New York’s southern tier, which refers to the counties west of the Catskill Mountains just north of Pennsylvania, was once known as New York City’s milkshed and egg basket. Dairy farmers are some of the region’s largest landowners and most are ready to lease their land, if they haven’t already.
“We’re hugely in favor of gas drilling,” Peter Gregg, a spokesman for the New York Farm Bureau told me. “It turns out that a lot of the drilling potential happens to lay underneath our farms,” he added. “So we’ve advised our farmers that they negotiate good and fair leases with the gas companies.”
Stefan Gieger, who lives in the New York township of Callicoon and has 70 head of cattle, says that there are probably only a handful of dairy farmers who will resist the pressure to lease. In recent years, the price of milk has fallen to levels last seen in the 1970s even as the cost of feed and equipment has skyrocketed. “Farmers have been cash strapped and unable to make a living for decades,” he told me.
Gieger fears that rather than save dairy farmers, gas drilling will mark the end of an agrarian economy with roots in the region since at least the mid-1800s. Indirectly, he says, gas drilling will kill agriculture: The easy earnings from the extraction industry will dissuade people from continuing the hard work of farming. “I think people should be very concerned about the farmers going out of business,” he said.
And not only dairy farmers.
Mark Dunau, an organic vegetable farmer with 50 acres in nearby Hancock, says that he bought his land more than 20 years ago because of the access to clean, abundant water. His livelihood is dependent on the quality of his well and a spring fed pond. “I resent people who say this is the only way farmers can survive, because I’m a farmer and it’s threatening me,” Dunau said.
He also says it is wishful thinking to suggest that dairy farmers will continue to farm once they’ve leased their land. His neighbor, Brian Begeal, who owns a 312-acre dairy farm, has already leased his land and plans to retire as soon as possible. Two of Dunau’s close friends – a fifth-generation and a third-generation dairy farmer – also plan to lease. “Farmers who are signing are stopping production,” Gieger said.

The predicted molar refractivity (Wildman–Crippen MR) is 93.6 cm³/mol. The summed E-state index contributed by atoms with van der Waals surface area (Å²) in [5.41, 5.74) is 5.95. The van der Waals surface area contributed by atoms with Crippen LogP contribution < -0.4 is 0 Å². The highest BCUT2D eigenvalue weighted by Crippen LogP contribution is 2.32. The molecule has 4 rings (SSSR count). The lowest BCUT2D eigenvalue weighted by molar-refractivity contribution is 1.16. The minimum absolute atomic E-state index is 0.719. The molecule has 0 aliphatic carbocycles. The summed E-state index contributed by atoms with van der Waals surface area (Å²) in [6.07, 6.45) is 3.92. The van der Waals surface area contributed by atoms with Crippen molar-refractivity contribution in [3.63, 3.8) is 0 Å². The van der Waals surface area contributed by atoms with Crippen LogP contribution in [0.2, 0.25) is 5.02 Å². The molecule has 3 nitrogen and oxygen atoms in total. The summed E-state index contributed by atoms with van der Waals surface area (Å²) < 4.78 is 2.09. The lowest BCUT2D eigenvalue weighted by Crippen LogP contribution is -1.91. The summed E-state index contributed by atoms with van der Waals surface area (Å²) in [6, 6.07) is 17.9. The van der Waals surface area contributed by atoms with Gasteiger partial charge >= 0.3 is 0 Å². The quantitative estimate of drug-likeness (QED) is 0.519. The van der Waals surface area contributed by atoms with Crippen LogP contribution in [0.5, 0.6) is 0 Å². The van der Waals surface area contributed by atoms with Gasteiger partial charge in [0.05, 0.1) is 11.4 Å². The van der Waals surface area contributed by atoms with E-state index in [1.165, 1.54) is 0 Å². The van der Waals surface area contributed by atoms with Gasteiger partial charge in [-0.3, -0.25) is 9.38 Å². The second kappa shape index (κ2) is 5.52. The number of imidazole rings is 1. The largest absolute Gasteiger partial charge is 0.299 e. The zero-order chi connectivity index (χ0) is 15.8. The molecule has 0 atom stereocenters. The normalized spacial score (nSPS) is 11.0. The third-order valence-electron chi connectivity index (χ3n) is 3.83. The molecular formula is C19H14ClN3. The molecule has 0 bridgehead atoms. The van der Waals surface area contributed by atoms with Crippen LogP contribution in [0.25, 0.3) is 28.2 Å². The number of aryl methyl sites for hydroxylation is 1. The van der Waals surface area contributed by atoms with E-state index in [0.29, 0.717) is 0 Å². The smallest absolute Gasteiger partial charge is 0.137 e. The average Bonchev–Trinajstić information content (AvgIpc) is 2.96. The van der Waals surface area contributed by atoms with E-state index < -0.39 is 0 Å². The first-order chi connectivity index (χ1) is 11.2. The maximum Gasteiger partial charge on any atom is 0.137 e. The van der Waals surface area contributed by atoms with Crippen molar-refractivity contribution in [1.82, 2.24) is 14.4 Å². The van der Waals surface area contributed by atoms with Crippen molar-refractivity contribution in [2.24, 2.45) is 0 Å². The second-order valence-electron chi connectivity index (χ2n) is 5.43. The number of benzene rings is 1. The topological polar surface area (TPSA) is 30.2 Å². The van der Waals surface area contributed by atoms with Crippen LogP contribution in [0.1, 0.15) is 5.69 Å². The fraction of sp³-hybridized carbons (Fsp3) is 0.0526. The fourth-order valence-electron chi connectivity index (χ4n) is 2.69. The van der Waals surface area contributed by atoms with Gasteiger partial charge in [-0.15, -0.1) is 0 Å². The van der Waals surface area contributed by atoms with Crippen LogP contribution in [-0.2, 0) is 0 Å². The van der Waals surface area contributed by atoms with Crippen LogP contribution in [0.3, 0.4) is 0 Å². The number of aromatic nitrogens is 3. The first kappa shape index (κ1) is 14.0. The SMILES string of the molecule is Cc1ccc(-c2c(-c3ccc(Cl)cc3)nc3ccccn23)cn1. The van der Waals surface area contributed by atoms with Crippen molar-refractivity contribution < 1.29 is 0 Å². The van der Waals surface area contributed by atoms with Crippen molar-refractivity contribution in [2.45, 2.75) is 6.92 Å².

In late October, I caught up with Earl Myers, one of Gieger’s neighbors, on a ridgeline overlooking a valley on the outskirts of Callicoon. The earth was wet from a steady rain that had fallen since early morning and the clouds had parted, filling the fields with late afternoon sunlight. Across several fields, Gieger’s farm was visible.
Public Comment Period
That evening Myers would attend the first public hearing for comments on New York State’s draft environmental impact statement for drilling in the Marcellus Shale. The comment period, which ended December 31, revealed the faultlines that have opened up over gas drilling. State officials received more than 12,000 comments and, at what were often marathon sessions, pro- and anti-drilling factions faced off over the potential impacts of gas drilling on the environment, economy, and communities of the southern tier.
Myers had already attended close to 15 public meetings and information sessions, as well as several screenings of Split Estate, a harrowing film on natural gas drilling contamination in Colorado.
When Myers started farming 50 years ago, he had more than 20 neighbors. Today, he and his family farm nearly 1,000 acres, more than half of it acquired from neighbors who have left. He can see why dairy farmers would lease their land. He knows many who have. “The money’s the one that talks really,” he told me. “That’s what worries me.” As for whether he’ll lease his own land, Myers said, “I think about it. At the same time I still don’t endorse it.”
In the last decade, as dairy farms have declined, the number of organic vegetable farms in New York has grown. Last year, the North East Organic Farming Association certified 569 farms in the state, up from 200 a decade ago.
Greg Swartz came to the region in 1999 to apprentice on an organic farm in Sullivan County and recently purchased 12 acres in nearby Abrahamsville, PA, where he grows 50 varieties of vegetables. This year he started a community supported agriculture (CSA) program and says that interest is high.
“There’s really endless potential for making a living with the land,” he told me in December. “Dairy farmers know that the only way for farming in this area to be revitalized is to not be focused on dairy.”
But if the choice is one of diversifying or leasing to a gas company, there is little hope that they will choose the former. When I met Swartz, the last of the end-of-season leeks and celeriac could be seen in the field in front of his house. A light rain was falling and the valley was quiet and empty. Swartz pointed out a stream to the east, a wetland to the north, and several small creeks that border his field.
Soil: The Farmer's Bank Account
All of Swartz’s neighbors have leased their land to gas companies and Swartz now faces a dilemma: whether to sell his land (he has no intention of leasing it to the gas companies), or stay and make an investment in the future of his farm. Over Thanksgiving his brother advised him to sell. But Swartz is wedded to the area – his wife runs a small theater company, they have an infant son, and the success of the farm is tied to the community. He can’t just pick up and start over.